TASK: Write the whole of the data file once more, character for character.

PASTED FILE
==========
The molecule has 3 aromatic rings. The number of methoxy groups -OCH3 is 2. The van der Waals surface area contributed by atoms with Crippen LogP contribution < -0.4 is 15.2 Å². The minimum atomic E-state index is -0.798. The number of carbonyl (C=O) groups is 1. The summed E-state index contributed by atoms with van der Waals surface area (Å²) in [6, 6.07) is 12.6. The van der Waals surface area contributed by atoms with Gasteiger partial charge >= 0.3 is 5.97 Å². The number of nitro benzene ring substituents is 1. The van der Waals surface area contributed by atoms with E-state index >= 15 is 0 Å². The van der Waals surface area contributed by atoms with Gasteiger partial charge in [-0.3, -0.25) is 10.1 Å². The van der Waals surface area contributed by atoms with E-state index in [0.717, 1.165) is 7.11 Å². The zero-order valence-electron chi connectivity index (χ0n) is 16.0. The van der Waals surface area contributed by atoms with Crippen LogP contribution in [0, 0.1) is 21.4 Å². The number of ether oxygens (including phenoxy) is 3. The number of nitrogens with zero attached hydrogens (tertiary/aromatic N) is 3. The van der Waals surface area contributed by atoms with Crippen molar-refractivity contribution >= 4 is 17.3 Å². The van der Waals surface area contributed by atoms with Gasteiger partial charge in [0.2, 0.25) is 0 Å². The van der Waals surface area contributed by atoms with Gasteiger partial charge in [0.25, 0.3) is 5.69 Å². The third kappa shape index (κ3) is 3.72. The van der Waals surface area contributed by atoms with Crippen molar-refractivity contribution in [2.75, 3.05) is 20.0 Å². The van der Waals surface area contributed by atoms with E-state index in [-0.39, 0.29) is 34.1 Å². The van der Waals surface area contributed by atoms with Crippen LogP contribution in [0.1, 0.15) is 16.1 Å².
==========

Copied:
The molecule has 3 aromatic rings. The number of methoxy groups -OCH3 is 2. The van der Waals surface area contributed by atoms with Crippen LogP contribution < -0.4 is 15.2 Å². The minimum atomic E-state index is -0.798. The number of carbonyl (C=O) groups is 1. The summed E-state index contributed by atoms with van der Waals surface area (Å²) in [6, 6.07) is 12.6. The van der Waals surface area contributed by atoms with Gasteiger partial charge >= 0.3 is 5.97 Å². The number of nitro benzene ring substituents is 1. The van der Waals surface area contributed by atoms with E-state index >= 15 is 0 Å². The van der Waals surface area contributed by atoms with Gasteiger partial charge in [-0.3, -0.25) is 10.1 Å². The van der Waals surface area contributed by atoms with E-state index in [0.717, 1.165) is 7.11 Å². The zero-order valence-electron chi connectivity index (χ0n) is 16.0. The van der Waals surface area contributed by atoms with Crippen LogP contribution in [0, 0.1) is 21.4 Å². The number of ether oxygens (including phenoxy) is 3. The number of nitrogens with zero attached hydrogens (tertiary/aromatic N) is 3. The van der Waals surface area contributed by atoms with Crippen molar-refractivity contribution >= 4 is 17.3 Å². The van der Waals surface area contributed by atoms with Gasteiger partial charge in [0.2, 0.25) is 0 Å². The van der Waals surface area contributed by atoms with Gasteiger partial charge in [0.25, 0.3) is 5.69 Å². The third kappa shape index (κ3) is 3.72. The van der Waals surface area contributed by atoms with Crippen molar-refractivity contribution in [2.75, 3.05) is 20.0 Å². The van der Waals surface area contributed by atoms with E-state index in [-0.39, 0.29) is 34.1 Å². The van der Waals surface area contributed by atoms with Crippen LogP contribution in [0.1, 0.15) is 16.1 Å².